You don’t have to be a scientist or engineer to work at Jet Propulsion Laboratory.
Attendees at a recent STEAM event at La Cañada High School learned from NASA JPL employees that there are numerous kinds of jobs for people with varied talents at the national research facility that, as its website says, carries out Earth science and robotic space missions. Continue reading “JPL Has Jobs for Non-Scientists Too, Workers Tell Students”
He may be engaged in the hunt for cold, hard facts about the universe in his expansive work for Jet Propulsion Laboratory, but Dave Gallagher is also a seeker of spirituality.
Gallagher, associate director for strategic integration overseeing strategy, technology and formulation at the NASA facility, shared his search for a greater good at the YMCA of the Foothills’ annual prayer breakfast, where food, faith and positive outreach are served up simultaneously. Continue reading “Faith Comes Easily to Explorer of Heavens”
It was called the “Grand Finale.” After exploring Saturn for 13 years, NASA’s Cassini spacecraft ran out of fuel and was intentionally crashed, amid live coverage.
But no fewer than three La Cañada Flintridge residents who worked on the project were among Jet Propulsion Laboratory workers who experienced yet another big finish — sharing in an Emmy Award for original interactive program for coverage of Cassini’s spectacular dive, in which the spacecraft sent data back to Earth even in its final seconds, more than a year ago. Continue reading “Spacecraft’s ‘Grand Finale’ Launches LCF Residents to an Emmy”
U.S. Vice President Mike Pence was in the neighborhood Saturday, touring Jet Propulsion Laboratory before heading to a series of stops elsewhere in Southern California.
After his visit to the NASA campus, Pence tweeted: “Inspiring visit to Jet Propulsion Laboratory! Thanks to the team at @NASAJPL for your leadership in unmanned space exploration since 1957! Under @POTUS Trump. America is leading in space again!” Continue reading “JPL Hosts ‘Inspiring Visit’ by VP Pence”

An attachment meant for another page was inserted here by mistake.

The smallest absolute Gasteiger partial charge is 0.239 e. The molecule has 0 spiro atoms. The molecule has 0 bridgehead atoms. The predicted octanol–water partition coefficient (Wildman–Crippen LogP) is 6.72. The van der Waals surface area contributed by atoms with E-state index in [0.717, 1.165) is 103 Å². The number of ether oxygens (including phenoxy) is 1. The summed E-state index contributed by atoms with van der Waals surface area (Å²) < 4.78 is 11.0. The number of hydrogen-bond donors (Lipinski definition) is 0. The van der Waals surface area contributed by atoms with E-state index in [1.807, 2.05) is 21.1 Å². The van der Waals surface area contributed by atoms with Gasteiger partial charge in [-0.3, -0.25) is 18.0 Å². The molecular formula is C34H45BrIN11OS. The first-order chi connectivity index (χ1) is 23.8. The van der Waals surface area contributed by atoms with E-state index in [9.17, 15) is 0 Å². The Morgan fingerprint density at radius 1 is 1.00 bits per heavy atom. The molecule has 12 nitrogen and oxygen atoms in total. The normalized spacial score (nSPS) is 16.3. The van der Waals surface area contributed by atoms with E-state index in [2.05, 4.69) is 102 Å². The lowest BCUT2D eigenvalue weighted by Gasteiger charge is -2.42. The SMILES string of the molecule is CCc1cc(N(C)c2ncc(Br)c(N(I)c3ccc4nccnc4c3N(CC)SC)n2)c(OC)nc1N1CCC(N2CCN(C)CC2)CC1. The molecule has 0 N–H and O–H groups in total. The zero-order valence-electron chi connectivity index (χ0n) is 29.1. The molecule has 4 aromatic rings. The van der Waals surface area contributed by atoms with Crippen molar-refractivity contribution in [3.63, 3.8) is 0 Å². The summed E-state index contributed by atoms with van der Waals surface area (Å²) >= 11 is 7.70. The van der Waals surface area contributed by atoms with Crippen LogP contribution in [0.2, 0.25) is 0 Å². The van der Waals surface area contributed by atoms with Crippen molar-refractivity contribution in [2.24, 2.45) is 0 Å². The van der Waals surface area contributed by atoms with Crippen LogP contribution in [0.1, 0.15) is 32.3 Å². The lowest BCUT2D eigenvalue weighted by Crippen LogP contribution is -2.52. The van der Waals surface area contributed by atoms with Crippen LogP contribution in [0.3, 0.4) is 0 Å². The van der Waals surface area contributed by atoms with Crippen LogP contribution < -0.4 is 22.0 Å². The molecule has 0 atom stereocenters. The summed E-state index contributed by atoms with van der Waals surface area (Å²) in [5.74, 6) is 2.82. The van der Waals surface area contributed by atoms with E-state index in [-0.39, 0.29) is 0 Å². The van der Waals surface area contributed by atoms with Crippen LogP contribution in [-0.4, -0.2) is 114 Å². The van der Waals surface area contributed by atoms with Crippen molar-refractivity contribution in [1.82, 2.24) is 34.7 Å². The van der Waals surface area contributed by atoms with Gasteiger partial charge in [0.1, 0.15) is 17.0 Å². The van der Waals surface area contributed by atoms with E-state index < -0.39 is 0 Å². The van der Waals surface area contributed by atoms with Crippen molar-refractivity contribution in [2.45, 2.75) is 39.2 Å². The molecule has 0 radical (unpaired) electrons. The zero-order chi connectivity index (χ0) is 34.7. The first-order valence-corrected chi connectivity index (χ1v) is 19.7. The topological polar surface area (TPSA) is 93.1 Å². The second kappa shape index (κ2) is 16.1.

Gunnar F. Lindal passed away on Jan. 17 at the age of 81 due to natural causes. He was born on March 24, 1936, in Oslo, Norway.
Gunnar came to the U.S. in 1961 to attend Stanford University on a scholarship. In 1964, he received his doctorate’s degree in electrical engineering. He worked at Stanford as a post doctoral fellow from 1964 to 1969. From 1969 to 1992, he worked at JPL as a senior research scientist and lived in La Cañada Flintridge. Gunnar participated in unmanned space missions, including the Voyager Grand Tour, and received two gold medals from NASA for his outstanding contributions. After he retired from JPL in 1992, he and his wife moved to Malibu.
Gunnar was dedicated to his family and his work. He is fondly remembered for his intelligence and brilliant mind. Gunnar F. Lindal is survived by his wife of 55 years, Wendy Lindal of Malibu; his son, John Lindal of La Cañada Flintridge; and his granddaughter.
It’s not often that a clear path to a future career opens up for a high school student, but Sequoyah High School junior Louise Siskel made the most of that chance when it presented itself to her earlier this year.
The 17-year-old Siskel, who has lived in San Marino the past five years, now gets to conduct a scientific experiment at a NASA facility based on a research proposal she and another high school student concocted during NASA’s GeneLab for High School program. A family friend had first made Siskel aware of the opportunity. Continue reading “San Marino Girl Experiments at NASA GeneLab”
“The Astronomer’s Dream” will be presented on Saturday, Nov. 18, at 4 p.m. in Caltech’s Beckman Auditorium. This program is part of Caltech’s Science Saturday series.
This film is a journey through a computer graphic visualization of space, based on data obtained by NASA satellites.
Anna Ho, a Caltech planetary astronomy graduate student, will introduce the film and guide the post-screening discussion.
Tickets are $10 (general admission) and can be purchased at the Caltech Ticket Office, 1200 E. California Blvd., and at the Beckman Auditorium Box Office beginning one hour before the event.
Beckman Auditorium is located at 332 S. Michigan Ave. in Pasadena. For information, call the Caltech Ticket Office at (626) 395-4652.
Through freshman George Kamar’s pair of special safety glasses, Monday’s solar eclipse looked “a little like Pac-Man.”
It reminded senior Anthony Khalil of “a doughnut about to be eaten.”
Seventh-grader Irina Penanen described it as “the sun, with a slice out of it.”
In sync with campuses across the nation, students at La Cañada High School covered their eyes with “eclipse glasses” — 250 of which were donated by Jet Propulsion Laboratory — and peered skyward as the morning cooled slightly and its light gradually dimmed as the moon’s shadow grew on the Earth.